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Toledo, Ohio & Lake Erie

The Press Newspaper

The Press Newspaper

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As 2009 winds down to a close, Oregon is optimistic about the economy.

Rieter Automotive North America, which manufactures fiber padding materials and molded acoustical products for autos, plans to expand its Oregon production facility, according to Gary Thompson, executive director of the Oregon Economic Development Foundation.

“It’s something we’re very excited about,” said Thompson. “The company has been aggressively pursuing additional work. In the short-term, there may be a couple of contracts that would add somewhere between 20-50 jobs. Long-term, because the company has pretty prudent financial management, and a lot of their competitors are filing for bankruptcy, they’re sitting pretty well to increase their market share. We’re just hoping their market share increases so more and more of that work can come to Oregon.”

The company previously expanded about 18 months ago and added 100 employees, said Thompson.

“They’re still hiring, and have not filled all the positions,” he said.

Also, a new automotive company that could deliver between 50-75 jobs has shown a tentative interest in moving to Oregon, said Thompson.

“This company has operations all over the country. We will know by the end of 2010,” he said.

Thompson said he is pleased that the city has not suffered as much as other communities from the recession.

“It’s been a very good year,” he said. “When I talk to communities, they’re most impressed that we have construction happening on Navarre Avenue. There’s no other commercial construction happening anywhere.”

Verizon plans to move into half of a new, 8,000-square-foot strip mall under construction on Navarre, near the Sonic Restaurant, he said.

“The walls are just going up right now. And there’s strong interest from local retail to national and franchise organizations in the strip mall,” he said.

Still, the city, like most communities, would likely see their economic fortunes rise if the banks would loosen up credit and approve loans to small businesses, he said.

“Many still have issues with financing. The credit is not as free flowing as we would like it to be. When you talk about retail start-up or restaurants, a lot of banks don’t want to have anything to do with that right now. There are some local banks that are doing that kind of work, so we’re trying to pair those people together and see if we can’t help fill up that strip.”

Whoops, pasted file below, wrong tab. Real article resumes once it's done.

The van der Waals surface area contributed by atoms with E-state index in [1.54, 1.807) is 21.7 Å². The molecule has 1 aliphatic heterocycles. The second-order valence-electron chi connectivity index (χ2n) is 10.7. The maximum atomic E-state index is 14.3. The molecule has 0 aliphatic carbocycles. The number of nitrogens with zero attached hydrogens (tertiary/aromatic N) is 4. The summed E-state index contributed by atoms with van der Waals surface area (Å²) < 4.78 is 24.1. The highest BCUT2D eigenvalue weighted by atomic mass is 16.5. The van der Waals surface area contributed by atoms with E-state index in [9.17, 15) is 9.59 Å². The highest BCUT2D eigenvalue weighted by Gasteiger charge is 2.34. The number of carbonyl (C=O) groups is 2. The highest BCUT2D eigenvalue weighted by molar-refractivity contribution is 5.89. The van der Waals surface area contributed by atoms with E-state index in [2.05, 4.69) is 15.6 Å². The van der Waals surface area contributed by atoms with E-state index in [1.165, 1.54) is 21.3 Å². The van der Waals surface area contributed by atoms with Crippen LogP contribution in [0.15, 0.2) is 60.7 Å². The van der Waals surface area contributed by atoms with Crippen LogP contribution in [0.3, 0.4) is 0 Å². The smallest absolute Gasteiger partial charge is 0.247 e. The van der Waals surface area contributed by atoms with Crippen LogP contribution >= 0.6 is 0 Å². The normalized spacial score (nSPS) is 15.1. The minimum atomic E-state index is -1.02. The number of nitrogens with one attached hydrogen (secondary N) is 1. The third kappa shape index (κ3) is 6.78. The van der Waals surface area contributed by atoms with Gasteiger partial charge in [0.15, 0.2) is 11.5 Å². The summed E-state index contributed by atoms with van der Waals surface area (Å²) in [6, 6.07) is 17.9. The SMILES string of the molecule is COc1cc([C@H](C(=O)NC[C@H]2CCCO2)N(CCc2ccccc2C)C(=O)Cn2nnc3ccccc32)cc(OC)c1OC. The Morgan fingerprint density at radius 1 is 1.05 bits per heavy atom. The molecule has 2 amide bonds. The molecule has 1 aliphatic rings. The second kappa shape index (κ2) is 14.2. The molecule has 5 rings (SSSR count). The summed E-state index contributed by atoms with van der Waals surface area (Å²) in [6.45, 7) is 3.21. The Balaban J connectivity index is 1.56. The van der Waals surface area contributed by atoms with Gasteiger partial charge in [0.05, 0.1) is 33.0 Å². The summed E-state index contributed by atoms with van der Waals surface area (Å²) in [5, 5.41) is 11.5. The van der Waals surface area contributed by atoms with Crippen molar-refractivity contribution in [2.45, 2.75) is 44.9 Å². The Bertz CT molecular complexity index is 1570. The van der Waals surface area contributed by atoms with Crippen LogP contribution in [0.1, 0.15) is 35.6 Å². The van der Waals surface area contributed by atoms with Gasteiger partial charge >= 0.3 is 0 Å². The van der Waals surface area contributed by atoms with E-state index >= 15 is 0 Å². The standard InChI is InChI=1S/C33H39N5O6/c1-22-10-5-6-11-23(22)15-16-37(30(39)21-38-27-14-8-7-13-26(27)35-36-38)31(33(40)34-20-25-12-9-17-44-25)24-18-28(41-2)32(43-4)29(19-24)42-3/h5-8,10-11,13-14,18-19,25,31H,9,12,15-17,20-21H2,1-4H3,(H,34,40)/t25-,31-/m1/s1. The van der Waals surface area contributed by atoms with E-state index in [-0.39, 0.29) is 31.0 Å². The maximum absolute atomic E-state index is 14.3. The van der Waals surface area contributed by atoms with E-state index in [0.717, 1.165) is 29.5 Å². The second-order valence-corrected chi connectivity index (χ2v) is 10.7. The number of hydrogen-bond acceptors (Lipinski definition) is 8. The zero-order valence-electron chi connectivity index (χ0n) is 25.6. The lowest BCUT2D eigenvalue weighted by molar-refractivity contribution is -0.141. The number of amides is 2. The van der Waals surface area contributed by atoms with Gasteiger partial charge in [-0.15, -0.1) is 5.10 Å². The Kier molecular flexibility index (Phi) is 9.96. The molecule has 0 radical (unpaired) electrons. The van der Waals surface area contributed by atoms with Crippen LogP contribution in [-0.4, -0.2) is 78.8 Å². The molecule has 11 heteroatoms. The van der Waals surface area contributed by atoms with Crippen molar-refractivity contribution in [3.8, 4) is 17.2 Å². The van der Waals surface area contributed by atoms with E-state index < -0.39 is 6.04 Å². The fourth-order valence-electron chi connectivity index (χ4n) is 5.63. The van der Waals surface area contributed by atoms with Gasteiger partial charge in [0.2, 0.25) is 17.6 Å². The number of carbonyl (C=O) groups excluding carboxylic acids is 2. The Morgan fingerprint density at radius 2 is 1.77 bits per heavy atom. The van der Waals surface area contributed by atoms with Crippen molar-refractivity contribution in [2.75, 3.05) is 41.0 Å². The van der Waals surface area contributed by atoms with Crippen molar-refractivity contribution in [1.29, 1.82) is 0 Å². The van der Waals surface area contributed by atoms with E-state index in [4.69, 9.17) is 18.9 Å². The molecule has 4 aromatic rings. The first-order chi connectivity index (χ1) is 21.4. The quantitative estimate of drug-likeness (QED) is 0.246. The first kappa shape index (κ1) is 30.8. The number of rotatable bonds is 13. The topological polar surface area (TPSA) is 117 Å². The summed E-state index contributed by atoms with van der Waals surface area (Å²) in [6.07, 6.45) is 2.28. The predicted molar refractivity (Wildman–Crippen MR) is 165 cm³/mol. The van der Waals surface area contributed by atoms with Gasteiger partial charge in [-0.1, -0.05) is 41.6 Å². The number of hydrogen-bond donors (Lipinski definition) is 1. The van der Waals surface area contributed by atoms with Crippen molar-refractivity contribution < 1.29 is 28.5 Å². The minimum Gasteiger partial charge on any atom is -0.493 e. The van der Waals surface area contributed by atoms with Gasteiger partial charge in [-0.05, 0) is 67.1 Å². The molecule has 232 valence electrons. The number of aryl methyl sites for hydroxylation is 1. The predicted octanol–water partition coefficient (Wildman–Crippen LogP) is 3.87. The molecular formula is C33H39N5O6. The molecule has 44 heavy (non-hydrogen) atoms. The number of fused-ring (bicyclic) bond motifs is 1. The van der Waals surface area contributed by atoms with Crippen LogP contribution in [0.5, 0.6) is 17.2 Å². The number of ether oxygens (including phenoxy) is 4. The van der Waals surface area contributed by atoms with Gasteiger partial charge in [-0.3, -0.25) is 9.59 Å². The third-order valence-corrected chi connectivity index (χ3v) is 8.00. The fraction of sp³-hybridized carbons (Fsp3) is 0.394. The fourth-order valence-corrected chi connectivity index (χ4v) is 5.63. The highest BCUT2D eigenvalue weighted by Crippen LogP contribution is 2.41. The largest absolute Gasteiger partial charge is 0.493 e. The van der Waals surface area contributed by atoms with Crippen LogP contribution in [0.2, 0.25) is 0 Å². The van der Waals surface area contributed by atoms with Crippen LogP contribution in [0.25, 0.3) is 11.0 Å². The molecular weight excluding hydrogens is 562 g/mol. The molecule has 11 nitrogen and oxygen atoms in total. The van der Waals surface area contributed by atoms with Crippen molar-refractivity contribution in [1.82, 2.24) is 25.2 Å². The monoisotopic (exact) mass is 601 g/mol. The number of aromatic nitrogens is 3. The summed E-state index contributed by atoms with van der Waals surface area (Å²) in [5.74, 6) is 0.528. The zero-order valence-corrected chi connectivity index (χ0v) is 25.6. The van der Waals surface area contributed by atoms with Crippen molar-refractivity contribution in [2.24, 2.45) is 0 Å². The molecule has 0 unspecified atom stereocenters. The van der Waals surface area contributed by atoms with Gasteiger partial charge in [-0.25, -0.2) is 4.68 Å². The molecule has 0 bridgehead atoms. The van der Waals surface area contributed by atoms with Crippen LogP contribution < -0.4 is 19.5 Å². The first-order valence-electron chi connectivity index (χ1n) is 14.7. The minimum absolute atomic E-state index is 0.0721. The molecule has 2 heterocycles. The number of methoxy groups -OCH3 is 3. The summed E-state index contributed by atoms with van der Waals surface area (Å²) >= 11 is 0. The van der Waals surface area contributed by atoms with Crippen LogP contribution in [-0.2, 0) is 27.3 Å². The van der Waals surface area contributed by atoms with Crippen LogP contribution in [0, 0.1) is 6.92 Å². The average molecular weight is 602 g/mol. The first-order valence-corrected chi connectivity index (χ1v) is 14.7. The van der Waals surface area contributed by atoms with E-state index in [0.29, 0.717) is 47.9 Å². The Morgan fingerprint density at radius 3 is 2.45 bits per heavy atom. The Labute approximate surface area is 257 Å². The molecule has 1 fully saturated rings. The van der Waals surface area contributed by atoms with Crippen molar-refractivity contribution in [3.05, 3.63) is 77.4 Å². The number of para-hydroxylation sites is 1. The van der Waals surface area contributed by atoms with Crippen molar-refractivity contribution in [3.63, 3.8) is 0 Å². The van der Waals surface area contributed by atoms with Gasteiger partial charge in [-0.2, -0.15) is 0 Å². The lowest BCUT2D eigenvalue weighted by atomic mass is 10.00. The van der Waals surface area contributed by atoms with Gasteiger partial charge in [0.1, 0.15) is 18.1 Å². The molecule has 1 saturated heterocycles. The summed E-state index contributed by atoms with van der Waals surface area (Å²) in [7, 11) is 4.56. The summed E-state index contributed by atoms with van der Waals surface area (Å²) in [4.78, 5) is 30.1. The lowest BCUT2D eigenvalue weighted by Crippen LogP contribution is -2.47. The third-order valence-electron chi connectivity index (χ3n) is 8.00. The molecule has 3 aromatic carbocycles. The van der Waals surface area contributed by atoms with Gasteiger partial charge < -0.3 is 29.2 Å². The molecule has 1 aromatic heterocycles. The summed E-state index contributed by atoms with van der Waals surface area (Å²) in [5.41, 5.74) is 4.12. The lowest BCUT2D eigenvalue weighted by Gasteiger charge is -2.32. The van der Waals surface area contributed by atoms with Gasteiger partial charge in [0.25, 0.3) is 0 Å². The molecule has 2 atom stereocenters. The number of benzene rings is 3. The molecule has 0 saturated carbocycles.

So why is Navarre Avenue drawing any interest in a recession?

“I think if you spend some time in the market place, you understand that demographics isn’t the whole story on Navarre. There is a lot of traffic generated, not only during tourist season, but with Navarre being kind of a thoroughfare for all the communities on this side of the river. You get a lot of people, dare I say even from Perrysburg, who come to Navarre Avenue to buy things. And costs are down. You can get something built pretty cheap these days.”

Other new developments in Oregon, according to Thompson, include:

• Plans for an Alde’s grocery store on Navarre Avenue near Wal-Mart.

• BP-Husky’s new administrative building with laboratory space and possibly meeting rooms at the corner of Lallendorf and Dupont roads.

There are also a number of restaurants interested in the former First Federal Bank building on Navarre Avenue after the bank moved into its new branch office down the road in November, he said.

“There’s a fair amount of interest in that because the building, a former restaurant, still has equipment in the ceiling that could be used for a commercial kitchen,” he said.

Next year, Thompson said he would like to see some commercial interest at a few sites.

“I’d like to see a few holes on Navarre Avenue filled, such as something going into the old Food Town building, development near Wal-Mart at Lallendorf and Navarre, and directly across the street. Those are three great opportunities for big box retail, movie theaters, and even a women’s and men’s clothing store. We have all the data that supports it would work. But when the economy took a downturn, everyone put on the brakes,” he said.

Finally, Thompson said officials will be paying attention to Congress’s proposed Cap and Trade legislation, a global warming bill that could severely impact the city’s two local refineries.

Under Cap and Trade, the government would set a cap on the amount of carbon that utilities, refineries and factories could emit. If a company goes over the cap, they must buy allowances or credits from companies that stay below the cap. The goal is to reduce greenhouse gases by 80 percent by 2050.

The legislation “puts American refineries and manufacturers at a severe disadvantage,” said Thompson.

“With the proposed legislation currently making its way through Congress, not only does the refinery have to worry about the carbon emissions at the refinery, but they also have to deal with carbon emissions when their gasoline leaves the refinery and goes into a tanker, when it refuels at a filling station, and when the customer puts gas into the car - they penalize the refinery all the way down the retail chain You can see how onerous it is in terms of a tax,” said Thompson.  “The reality is, worldwide, there are people building refineries in India now. A refinery was just shut down in Pennsylvania and one in New Jersey because it’s easier to make gas in India and import it directly to the U.S. than to make gas in the U.S.,” he added. 

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